Warren Ellis is no stranger to science fiction. It’s a genre he has explored before in comics format – in works such as Orbiter, Ocean, Switchblade Honey and Ministry of Space, among others. Nor is he unfamiliar with alternate history, as Ministry of Space posited a British space programme following World War II. It could be argued that Aetheric Mechanics is actually steampunk. Certainly, it appears to be, as it’s set in 1907, but with “apergy”-powered flying machines and clunky giant metal robots. But steampunk is a meta-generic construct, a blend of tropes from worlds presented in other genre fictions. It almost never includes its own origin story – to steal a phrase from the other genre in which Ellis works. Steampunk tropes just are. Sometimes, there is some authorial handwaving to “explain” this new Victorian (or Edwardian) England – Stephen Baxter’s anti-ice in Anti-ice, aether in Colin Greenland’s Harm’s Way, for example. But often as not the reader is expected to recognise the origin of the tropes and accept their placement in a steampunk fiction as an expected characteristic of the sub-genre.
And from the opening page of Aetheric Mechanics, there are tropes a-plenty on view: the aforementioned flying machines and giant robots, but also flying ships held aloft by “cavorite”. Ellis, we soon learn, has thrown his net further afield. Dr Robert Watcham has returned from the Front in Britain’s war with Ruritania. His friend, Sax Raker, is London’s greatest detective. And Watcham is back just in time to help with ‘The Case of the Man Who Wasn’t There’.
An engineer specialising in aetherics was murdered outside the Royal Society by a man who flickered in and out of existence. Another body soon turns up, found in the mud of the Thames. Raker identifies some of the mud as belonging to the River Fleet. Present in the crowd watching the sleuth at work is Innana Meyer, Raker’s great rival, and the object of his affections. Raker spots her, and she admits she is now working for Raker’s brother in the British Secret Service.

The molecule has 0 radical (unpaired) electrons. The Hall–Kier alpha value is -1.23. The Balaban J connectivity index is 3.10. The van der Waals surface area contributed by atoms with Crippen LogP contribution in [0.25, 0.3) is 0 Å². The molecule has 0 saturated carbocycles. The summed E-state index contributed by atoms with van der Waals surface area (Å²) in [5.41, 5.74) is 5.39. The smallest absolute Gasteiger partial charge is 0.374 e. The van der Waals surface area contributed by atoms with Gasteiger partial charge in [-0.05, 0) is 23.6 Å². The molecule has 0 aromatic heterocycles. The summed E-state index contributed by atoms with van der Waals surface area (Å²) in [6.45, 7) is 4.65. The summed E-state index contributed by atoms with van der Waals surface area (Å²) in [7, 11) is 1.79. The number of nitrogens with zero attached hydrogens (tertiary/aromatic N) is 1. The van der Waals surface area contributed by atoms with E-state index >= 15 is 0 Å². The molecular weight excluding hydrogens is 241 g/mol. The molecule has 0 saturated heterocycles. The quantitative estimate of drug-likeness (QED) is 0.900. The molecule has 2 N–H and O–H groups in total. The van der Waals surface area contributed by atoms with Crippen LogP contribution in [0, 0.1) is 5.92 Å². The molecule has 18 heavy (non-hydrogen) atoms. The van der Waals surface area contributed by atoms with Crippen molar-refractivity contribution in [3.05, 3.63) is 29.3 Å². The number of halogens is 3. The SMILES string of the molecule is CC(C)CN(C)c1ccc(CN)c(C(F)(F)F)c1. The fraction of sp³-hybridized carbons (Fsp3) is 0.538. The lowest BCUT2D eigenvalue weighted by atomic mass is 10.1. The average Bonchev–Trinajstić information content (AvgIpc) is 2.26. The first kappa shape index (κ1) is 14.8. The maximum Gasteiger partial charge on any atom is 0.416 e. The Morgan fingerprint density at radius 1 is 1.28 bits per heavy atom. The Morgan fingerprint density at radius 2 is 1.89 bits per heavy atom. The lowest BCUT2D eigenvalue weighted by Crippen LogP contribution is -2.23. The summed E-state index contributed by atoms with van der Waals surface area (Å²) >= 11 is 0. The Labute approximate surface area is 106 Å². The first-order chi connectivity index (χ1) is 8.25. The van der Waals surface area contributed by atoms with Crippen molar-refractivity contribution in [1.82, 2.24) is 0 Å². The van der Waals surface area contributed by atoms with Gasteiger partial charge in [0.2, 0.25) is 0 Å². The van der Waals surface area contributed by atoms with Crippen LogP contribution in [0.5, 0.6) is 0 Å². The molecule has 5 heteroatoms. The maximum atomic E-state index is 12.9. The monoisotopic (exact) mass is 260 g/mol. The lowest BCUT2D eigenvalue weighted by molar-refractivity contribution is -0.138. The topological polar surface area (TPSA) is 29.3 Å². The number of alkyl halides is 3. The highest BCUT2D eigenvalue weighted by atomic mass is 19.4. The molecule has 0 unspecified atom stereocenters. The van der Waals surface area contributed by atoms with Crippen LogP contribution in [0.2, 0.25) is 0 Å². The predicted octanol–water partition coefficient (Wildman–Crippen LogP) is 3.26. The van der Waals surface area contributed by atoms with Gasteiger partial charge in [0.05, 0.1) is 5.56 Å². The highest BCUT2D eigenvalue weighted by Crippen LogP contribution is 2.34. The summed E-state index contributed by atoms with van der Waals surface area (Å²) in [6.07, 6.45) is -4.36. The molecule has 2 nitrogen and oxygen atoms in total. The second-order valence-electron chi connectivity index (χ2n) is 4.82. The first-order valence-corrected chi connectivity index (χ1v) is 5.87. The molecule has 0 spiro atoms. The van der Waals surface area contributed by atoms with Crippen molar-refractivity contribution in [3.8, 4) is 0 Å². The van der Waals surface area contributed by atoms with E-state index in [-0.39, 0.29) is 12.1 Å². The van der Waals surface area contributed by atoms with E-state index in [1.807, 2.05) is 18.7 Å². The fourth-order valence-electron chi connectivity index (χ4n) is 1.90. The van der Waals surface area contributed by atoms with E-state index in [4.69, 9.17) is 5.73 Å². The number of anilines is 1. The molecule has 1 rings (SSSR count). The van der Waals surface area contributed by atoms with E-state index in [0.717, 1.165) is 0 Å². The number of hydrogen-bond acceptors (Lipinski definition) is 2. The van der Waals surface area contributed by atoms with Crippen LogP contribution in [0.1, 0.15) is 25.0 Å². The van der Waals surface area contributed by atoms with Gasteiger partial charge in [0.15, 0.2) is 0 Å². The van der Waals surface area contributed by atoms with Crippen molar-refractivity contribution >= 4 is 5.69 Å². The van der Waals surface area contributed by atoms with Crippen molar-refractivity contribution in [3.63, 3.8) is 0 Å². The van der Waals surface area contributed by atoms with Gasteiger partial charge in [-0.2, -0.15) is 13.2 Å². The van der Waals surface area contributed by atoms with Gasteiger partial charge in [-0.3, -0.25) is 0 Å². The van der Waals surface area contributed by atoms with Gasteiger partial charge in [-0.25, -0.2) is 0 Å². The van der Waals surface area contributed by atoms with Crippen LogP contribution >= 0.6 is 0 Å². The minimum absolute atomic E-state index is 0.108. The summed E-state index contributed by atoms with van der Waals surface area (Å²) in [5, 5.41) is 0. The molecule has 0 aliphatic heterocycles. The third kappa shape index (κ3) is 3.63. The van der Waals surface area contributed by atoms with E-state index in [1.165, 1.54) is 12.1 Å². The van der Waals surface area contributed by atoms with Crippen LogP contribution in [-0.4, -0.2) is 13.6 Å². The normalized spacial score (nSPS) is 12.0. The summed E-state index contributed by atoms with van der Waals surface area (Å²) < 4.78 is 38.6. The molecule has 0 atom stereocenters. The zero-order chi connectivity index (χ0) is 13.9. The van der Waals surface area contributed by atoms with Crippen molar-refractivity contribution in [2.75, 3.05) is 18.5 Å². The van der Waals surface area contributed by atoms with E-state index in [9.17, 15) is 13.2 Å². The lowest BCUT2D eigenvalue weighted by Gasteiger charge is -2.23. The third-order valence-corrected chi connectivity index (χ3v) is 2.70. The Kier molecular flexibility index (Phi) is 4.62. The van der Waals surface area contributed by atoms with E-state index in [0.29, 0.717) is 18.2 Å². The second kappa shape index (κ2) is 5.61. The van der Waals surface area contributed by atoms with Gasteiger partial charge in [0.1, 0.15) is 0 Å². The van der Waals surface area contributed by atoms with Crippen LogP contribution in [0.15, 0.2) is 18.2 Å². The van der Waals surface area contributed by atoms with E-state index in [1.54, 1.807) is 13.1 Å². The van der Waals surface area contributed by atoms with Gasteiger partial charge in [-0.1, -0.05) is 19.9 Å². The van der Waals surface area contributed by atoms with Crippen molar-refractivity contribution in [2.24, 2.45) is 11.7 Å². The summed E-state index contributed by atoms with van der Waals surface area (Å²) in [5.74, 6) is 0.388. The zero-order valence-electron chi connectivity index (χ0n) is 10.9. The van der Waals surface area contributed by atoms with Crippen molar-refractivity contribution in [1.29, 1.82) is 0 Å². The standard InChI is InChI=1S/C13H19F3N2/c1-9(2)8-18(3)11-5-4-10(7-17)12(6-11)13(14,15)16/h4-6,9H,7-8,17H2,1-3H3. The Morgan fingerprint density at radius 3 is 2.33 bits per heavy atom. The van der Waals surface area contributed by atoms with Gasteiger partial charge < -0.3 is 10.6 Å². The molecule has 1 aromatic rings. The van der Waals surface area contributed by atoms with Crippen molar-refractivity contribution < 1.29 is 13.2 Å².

As a vast force of Ruritanian aeroplanes begins bombing London, Raker, Watcham and Meyer enter the River Fleet’s underground channel to find the man who wasn’t there…
Ellis has played fair in the past, and he plays fair in Aetheric Mechanics. He’s not telling stories in science fiction settings, he’s telling science fiction stories. Which is where this “graphic novella” demonstrates that it is indeed pure-strain science fiction and not steampunk. There is an explanation, a reason why Watcham’s London exists. And why the story of Aetheric Mechanics could not have taken place anywhere, or anywhen, else. It’s a satisfying resolution to a tale which has already enchanted through its borrowings and usages.
Of course, no review of a graphic novella would be complete without mention of the artwork. And in Aetheric Mechanics, Gianluca Pagliarani’s clean black and white art is an excellent complement to Ellis’s script. The setting is recognisably early twentieth-century London, and yet there is plenty of detail clearly demonstrating that this is not the world we know. Pagliarani’s steampunk visual aesthetic is inventive without being derivative or obvious.
Science fiction and graphic novels have never made easy bedfellows – the visual invention never seems to match that of the story; or vice versa. Ellis is probably the leading authority in reconciling the two, and in Aetheric Mechanics he has shown once again why he holds that position.